Christine Keller was quoted in the recent Society for Human Resource Management (“SHRM”) article, “Premium Surcharges for Unvaccinated Health Plan Participants Are Lawful Within Limits” where she discussed new guidance outlining the extent to which employers can provide incentives to, or impose surcharges on, their health plan participants who have not received a COVID-19 vaccine.

“The decision to treat a vaccine incentive or surcharge program as an activity-only program means that employers are now limited with respect to the level of surcharge [or incentive] that they can impose,” said Keller.

Employers that wish to impose premium surcharges will “have to develop reasonable alternatives to vaccination, which may be administratively burdensome and unworkable in practice,” she said.

While premium surcharges are lawful under the guidance, they must comply with nondiscrimination rules under the Health Insurance Portability and Accountability Act (“HIPAA”), Keller said.

If a vaccine surcharge or incentive program had been designated a participatory program, no maximum dollar limits would have applied to the amount of a vaccine surcharge or incentive, Keller noted. But if a program is health-contingent, the total incentives across all nontobacco wellness programs—including the vaccine surcharge—cannot exceed 30 percent of the total cost of the medical plan coverage in which the employee is enrolled.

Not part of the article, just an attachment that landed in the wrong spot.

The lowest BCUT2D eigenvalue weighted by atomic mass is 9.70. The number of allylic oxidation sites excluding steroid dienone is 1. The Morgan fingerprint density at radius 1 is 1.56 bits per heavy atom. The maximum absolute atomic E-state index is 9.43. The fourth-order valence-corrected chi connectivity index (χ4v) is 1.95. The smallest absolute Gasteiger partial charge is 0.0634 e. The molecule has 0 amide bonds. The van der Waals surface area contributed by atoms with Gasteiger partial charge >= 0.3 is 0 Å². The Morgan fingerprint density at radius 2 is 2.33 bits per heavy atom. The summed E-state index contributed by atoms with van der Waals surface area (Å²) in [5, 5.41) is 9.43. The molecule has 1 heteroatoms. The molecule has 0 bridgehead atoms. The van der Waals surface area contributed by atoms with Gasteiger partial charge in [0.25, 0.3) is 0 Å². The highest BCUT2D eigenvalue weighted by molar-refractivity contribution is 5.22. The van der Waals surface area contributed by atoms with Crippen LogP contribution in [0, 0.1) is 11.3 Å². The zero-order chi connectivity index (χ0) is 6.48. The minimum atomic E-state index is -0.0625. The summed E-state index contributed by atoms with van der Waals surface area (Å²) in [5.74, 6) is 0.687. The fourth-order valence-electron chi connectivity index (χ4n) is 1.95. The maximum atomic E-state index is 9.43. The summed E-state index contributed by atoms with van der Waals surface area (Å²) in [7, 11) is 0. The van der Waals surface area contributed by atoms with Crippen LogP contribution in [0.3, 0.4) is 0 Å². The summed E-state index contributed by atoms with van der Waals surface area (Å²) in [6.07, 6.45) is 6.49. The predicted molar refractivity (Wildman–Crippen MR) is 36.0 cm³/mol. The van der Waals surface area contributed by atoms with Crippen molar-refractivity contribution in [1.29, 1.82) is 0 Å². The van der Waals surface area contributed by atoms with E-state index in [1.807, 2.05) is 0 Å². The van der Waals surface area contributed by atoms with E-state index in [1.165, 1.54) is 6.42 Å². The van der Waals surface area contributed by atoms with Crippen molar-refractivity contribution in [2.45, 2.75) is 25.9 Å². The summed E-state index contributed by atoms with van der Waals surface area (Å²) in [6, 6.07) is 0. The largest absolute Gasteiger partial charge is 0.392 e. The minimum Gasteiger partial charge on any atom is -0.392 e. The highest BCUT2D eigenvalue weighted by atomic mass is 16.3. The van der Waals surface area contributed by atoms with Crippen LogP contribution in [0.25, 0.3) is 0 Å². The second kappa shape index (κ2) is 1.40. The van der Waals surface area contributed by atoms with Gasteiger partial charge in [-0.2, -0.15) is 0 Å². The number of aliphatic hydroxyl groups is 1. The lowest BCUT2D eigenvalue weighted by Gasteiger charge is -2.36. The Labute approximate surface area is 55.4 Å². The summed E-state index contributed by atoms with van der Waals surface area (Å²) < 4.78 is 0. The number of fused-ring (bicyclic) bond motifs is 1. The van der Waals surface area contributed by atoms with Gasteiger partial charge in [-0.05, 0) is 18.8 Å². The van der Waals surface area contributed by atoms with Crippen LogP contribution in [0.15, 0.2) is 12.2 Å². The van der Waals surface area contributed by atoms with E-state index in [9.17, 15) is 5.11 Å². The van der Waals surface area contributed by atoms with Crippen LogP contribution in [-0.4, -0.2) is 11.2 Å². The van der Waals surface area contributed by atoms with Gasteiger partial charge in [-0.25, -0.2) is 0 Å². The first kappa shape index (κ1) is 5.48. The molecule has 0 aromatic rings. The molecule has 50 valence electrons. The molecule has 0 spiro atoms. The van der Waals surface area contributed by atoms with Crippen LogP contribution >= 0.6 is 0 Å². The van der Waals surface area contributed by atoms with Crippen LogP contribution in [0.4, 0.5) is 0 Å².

There were good arguments that an incentive program is a participatory arrangement if participants simply need to show proof of vaccination to get an incentive or avoid a surcharge, Keller said. Classifying such an incentive program as participatory would have encouraged more employees to get vaccinated.

The reward for the activity-only wellness program, together with the reward for other health-contingent wellness programs with respect to the plan, must not exceed 30 percent of the cost of coverage. For an incentive or surcharge that applies only to the employee, the cost of coverage is the employer-plus-employee share of the cost of self-only coverage that the employee receives. If the incentive or surcharge applies to the spouse and/or dependent, the cost of coverage is the employer-plus-employee share of family coverage that the family receives, Keller noted.

Employers need to offer reasonable accommodations to those employees who say they cannot be vaccinated because of a disability-related or religious objection. Keller said that the U.S. Equal Employment Opportunity Commission has outlined accommodation rules in the context of vaccine mandates—rules that “presumably also apply to incentives and surcharges.”

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